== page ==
Last Friday marked the official opening of Anglian Water's new state of the art filtration system at its Water Treatment Works in Norwich, United Kingdom.
The £36million scheme is the largest of its kind in Europe and has been specifically designed to keep customers' taps running for decades to come while protecting the local environment around the River Wensum, which is a designated Site of Special Scientific Interest and Special Area of Conservation.
Work on the scheme began in 2017 and has taken just over two years to complete, with the new system starting to be put into service at the end of 2019. The site was officially opened by Chloe Smith, MP for Norwich North, and children from the local primary school, Wensum Junior.
Every single day Anglian Water supplies millions of litres of water from the River Wensum to over a quarter of million customers and businesses that rely on it in and around Norwich. The new works can treat up to 57 million litres of water a day- that's 668 litres per second.
There are over seven and a half million fibres in the new filtration system, with a total surface area of 92,000m2 - the equivalent of nine football pitches. The fibres work by removing excess sediment in the water before further treatment and, ultimately ending up at customer taps.
Paul Naylor, Regional Supply Manager for Anglian Water said: "Norwich is a rapidly growing, thriving city and a regional economic powerhouse. Water helps power that economy, so it's essential there's enough to go around but we also care for the environment and ensure we're protecting it."
Historically, the Costessey Pits have been an important part of the water treatment process for Norwich, by providing natural storage for water from the Wensum prior to its treatment. This initial phase allows solids and sediment naturally occurring in the river to settle out from the water before it's pumped to the Heigham water treatment works for further treatment before entering supply.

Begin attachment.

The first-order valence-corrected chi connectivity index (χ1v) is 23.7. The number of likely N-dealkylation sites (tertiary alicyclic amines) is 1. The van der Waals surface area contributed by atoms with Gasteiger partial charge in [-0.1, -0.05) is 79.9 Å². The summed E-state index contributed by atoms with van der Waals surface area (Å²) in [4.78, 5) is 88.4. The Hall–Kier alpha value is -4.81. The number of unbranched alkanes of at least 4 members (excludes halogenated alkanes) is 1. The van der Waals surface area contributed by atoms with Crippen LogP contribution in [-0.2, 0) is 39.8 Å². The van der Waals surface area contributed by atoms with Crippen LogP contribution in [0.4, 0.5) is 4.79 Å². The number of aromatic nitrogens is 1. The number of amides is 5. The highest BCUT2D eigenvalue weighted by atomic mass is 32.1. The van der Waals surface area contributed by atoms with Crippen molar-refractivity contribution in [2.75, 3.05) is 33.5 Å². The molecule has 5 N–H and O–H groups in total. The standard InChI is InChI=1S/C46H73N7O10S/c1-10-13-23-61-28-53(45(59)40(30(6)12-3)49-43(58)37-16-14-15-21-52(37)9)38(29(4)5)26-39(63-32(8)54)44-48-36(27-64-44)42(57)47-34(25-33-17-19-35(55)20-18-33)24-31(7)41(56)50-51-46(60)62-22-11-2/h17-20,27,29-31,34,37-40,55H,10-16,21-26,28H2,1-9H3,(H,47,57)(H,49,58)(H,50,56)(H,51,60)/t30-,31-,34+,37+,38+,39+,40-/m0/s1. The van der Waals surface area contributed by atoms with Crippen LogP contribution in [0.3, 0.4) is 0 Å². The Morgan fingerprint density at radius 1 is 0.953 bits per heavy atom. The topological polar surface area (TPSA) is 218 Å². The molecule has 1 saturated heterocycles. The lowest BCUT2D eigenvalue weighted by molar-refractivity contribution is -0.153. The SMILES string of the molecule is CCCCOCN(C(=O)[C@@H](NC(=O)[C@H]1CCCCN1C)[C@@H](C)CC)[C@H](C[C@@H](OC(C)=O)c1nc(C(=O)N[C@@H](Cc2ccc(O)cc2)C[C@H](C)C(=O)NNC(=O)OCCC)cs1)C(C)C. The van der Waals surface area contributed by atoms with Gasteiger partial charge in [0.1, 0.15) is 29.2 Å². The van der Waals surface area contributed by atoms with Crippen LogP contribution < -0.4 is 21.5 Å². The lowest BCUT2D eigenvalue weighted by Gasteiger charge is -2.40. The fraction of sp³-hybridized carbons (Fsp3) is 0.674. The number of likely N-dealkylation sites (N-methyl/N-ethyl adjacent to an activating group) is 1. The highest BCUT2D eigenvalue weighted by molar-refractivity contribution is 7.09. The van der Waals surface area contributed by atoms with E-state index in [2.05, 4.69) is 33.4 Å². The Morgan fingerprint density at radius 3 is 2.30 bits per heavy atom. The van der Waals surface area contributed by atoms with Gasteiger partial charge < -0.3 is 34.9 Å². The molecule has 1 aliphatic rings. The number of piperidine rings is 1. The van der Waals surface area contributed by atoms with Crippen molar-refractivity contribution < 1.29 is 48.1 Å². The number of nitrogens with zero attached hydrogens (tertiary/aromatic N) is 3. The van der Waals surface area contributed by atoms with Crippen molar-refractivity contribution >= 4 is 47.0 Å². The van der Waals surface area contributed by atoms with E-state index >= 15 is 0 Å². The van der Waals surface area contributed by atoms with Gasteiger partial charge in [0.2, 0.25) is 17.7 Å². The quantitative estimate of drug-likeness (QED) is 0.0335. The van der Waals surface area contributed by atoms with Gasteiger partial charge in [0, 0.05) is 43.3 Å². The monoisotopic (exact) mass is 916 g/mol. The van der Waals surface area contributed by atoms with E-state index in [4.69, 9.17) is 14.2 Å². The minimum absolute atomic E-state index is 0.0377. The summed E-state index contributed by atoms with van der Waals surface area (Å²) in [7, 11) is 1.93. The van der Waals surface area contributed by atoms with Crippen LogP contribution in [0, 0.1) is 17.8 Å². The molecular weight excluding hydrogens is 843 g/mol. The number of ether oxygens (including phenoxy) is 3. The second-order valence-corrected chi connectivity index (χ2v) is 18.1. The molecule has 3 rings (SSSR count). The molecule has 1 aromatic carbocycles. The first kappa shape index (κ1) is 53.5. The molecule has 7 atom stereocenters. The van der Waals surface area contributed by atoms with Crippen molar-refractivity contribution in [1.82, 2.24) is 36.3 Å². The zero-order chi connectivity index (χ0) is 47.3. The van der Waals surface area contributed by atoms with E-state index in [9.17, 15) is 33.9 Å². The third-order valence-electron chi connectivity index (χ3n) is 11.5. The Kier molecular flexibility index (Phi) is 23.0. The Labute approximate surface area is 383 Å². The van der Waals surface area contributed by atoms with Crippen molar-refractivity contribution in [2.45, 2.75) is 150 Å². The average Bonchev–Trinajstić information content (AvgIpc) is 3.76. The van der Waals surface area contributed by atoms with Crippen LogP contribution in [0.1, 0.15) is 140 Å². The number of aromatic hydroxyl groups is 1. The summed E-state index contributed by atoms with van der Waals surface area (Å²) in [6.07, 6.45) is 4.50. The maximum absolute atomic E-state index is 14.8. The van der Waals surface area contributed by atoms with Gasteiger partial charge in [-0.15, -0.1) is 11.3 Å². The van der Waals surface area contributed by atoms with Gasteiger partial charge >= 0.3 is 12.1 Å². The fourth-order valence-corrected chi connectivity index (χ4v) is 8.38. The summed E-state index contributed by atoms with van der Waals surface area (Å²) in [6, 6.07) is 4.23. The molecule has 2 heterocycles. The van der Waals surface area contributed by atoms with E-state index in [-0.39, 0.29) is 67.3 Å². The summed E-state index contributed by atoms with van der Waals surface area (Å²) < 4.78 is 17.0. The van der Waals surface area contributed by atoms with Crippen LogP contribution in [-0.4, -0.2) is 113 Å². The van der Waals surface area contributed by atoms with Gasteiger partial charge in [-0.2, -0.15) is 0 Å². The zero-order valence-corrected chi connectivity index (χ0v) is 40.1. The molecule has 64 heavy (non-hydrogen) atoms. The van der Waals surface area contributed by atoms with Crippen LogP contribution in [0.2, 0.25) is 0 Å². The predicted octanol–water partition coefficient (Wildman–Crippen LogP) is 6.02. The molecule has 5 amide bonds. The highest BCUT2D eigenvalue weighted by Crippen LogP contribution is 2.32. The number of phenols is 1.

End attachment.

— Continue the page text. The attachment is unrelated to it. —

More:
The Costessey Pits to Hellesdon Mill area specifically has a rich and diverse environment that needs protecting. In the future, Anglian Water will not be able take enough water from Taverham alone to support the needs of the growing population without risking a detrimental impact on the environment.
To protect the environment against this, water will need to be taken further downstream the Wensum - at our Heigham water treatment works itself.
At Heigham, water flows are higher as the River Tud joins the River Wensum upstream. These higher levels mean that at time of lower river flows Anglian Water can take the water needed from the river without damaging the delicate upstream ecosystem. This hasn't been possible previously because the water at this point in the river contained too much sediment to be treated without settling first; but the installation of the new filtration system will solve this problem and treat the water to the exceptional standards required.
Paul continued: "We're planning decades into the future with this investment. This technology is vital to keep pace with the growing city's needs. Norfolk is expected to be home to more than one million people by 2034 and many of those people will be coming to live and work in Norwich. This combined with being in one of the driest counties in the UK means that significant investment is needed to ensure we keep taps running and continue to power the economy.
As importantly, this scheme will make sure the environment does not suffer because of future growth and is ready to cope with any increased demand on local water resources too."